Pepsi wanting to end its IPL sponsorship should prod BCCI to clean up its act
For brands, the Indian Premier League (IPL) was once hot property. Now, Pepsi, title sponsor of the annual cricket jamboree, wants to drop it like a hot potato. The many IPL scams, allegedly involving former and present office-bearers of the Board of Control for Cricket in India (BCCI), the beverage giant feels, has brought “disrepute” to the game; thus, the company is keen on terminating its association with the league. It is not the first time in professional sports that a major sponsor (or sponsors) stepped up pressure on corrupt sports administrators. The world football body, FIFA, banned president Sepp Blatter for 90 days a week after four major sponsors called for his removal, prompted by sordid tales of graft. There is, of course, no denying that the sheer commercial and financial power of the sponsors nudged FIFA down the right path. As the number of vocal advocates of clean sports grows among viewers and fans, brands have also sought to put themselves on the right side—thus, Blatter had it coming.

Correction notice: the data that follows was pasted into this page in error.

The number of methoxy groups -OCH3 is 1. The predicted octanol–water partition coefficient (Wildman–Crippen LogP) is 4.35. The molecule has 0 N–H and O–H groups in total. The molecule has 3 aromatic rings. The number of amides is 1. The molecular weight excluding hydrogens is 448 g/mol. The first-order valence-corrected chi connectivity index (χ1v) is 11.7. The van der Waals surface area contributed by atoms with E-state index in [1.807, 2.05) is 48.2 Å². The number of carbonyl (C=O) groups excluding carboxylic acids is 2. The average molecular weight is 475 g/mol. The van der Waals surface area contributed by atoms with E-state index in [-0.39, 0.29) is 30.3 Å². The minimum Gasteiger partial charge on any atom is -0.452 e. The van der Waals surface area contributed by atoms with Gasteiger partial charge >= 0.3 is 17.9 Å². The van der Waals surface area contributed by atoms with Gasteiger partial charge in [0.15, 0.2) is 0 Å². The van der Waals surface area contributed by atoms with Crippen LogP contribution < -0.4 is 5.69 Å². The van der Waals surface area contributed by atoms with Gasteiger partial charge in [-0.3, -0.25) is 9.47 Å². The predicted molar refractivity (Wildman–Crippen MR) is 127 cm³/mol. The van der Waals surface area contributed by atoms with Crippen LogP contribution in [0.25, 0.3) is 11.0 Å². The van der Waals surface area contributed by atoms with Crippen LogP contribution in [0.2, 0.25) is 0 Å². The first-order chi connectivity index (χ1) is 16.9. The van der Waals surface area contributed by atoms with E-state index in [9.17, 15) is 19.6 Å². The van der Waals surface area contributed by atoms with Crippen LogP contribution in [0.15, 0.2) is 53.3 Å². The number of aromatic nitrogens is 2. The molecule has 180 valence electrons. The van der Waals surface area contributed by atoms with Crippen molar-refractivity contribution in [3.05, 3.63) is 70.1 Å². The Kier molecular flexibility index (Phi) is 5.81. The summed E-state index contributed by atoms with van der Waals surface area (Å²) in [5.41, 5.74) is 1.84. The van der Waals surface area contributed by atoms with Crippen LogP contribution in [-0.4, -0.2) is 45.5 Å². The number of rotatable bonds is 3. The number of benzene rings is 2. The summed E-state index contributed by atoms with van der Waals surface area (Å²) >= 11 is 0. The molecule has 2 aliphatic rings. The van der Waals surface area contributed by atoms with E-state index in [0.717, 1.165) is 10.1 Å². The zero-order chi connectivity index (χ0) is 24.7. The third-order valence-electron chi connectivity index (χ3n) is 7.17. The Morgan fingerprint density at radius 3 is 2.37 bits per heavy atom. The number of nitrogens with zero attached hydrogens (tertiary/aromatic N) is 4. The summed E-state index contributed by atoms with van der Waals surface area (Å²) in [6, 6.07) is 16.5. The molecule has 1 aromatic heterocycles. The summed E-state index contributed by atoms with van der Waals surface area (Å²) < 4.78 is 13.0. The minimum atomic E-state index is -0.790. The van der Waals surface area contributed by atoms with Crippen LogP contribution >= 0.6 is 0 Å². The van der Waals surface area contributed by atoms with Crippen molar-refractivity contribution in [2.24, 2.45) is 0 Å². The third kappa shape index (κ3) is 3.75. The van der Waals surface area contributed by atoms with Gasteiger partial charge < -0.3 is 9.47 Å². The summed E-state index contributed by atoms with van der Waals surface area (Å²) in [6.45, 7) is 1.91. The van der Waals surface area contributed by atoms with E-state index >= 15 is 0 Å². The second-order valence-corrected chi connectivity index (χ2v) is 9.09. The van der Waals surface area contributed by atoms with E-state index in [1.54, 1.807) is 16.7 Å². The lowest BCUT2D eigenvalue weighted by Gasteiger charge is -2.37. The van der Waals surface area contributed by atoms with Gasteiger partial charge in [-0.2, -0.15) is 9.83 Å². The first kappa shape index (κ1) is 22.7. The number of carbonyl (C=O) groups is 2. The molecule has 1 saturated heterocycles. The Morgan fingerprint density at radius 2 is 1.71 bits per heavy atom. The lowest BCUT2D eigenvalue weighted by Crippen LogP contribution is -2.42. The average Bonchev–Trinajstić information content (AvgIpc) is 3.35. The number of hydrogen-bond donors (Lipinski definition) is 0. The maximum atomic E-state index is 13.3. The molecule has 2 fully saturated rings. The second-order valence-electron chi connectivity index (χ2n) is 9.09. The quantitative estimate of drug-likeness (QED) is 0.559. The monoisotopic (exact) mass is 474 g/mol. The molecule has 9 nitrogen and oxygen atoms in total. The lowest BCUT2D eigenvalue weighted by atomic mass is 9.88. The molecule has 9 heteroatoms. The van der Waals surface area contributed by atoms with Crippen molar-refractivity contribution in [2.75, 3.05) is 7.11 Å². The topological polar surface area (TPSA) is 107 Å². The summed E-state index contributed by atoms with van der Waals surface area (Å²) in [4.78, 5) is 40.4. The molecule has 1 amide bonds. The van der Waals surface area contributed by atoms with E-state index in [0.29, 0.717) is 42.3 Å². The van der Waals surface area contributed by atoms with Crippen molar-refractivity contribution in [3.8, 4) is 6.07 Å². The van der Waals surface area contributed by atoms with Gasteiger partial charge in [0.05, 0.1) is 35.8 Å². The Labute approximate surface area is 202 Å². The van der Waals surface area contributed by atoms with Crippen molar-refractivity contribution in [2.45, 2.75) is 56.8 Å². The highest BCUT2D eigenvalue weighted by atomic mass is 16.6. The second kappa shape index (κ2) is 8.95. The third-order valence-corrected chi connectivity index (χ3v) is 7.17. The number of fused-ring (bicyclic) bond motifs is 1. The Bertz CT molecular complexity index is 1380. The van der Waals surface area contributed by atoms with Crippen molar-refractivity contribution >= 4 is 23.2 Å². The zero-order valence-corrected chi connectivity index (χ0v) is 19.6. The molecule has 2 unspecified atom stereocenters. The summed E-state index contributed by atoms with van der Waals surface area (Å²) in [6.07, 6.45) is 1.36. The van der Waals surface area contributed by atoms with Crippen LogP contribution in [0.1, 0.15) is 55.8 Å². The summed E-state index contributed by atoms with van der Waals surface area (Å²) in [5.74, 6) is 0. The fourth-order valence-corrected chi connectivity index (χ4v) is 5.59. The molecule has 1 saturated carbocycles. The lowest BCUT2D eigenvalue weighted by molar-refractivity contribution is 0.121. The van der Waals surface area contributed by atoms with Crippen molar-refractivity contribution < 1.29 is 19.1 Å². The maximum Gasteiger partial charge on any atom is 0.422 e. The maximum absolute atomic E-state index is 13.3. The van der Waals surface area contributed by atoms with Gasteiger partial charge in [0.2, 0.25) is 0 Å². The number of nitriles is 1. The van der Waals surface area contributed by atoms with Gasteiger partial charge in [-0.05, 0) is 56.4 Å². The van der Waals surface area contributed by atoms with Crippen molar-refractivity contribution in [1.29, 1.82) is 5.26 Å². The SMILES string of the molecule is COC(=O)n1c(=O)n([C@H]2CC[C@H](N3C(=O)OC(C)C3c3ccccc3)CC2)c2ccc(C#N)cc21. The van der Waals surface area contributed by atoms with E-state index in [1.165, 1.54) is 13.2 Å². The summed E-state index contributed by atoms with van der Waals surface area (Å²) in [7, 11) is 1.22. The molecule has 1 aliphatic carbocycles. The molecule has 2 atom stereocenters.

Sponsors like Pepsi gave BCCI the financial muscle—the IPL is indeed its cash cow—to lord over international cricket. Pepsi alone severing ties could hurt the BCCI bad; so, if the beverage company’s decision were to inspire more sponsors to follow suit, the cricket board indeed has no choice but to clean out its stables. The exit of a globally renowned brand, apart from the loss of financial backbone, would also mean a complete loss of credibility for the board. Fans, meanwhile, can only hope that BCCI, under new president Shashank Manohar, draws the right lessons, and in time.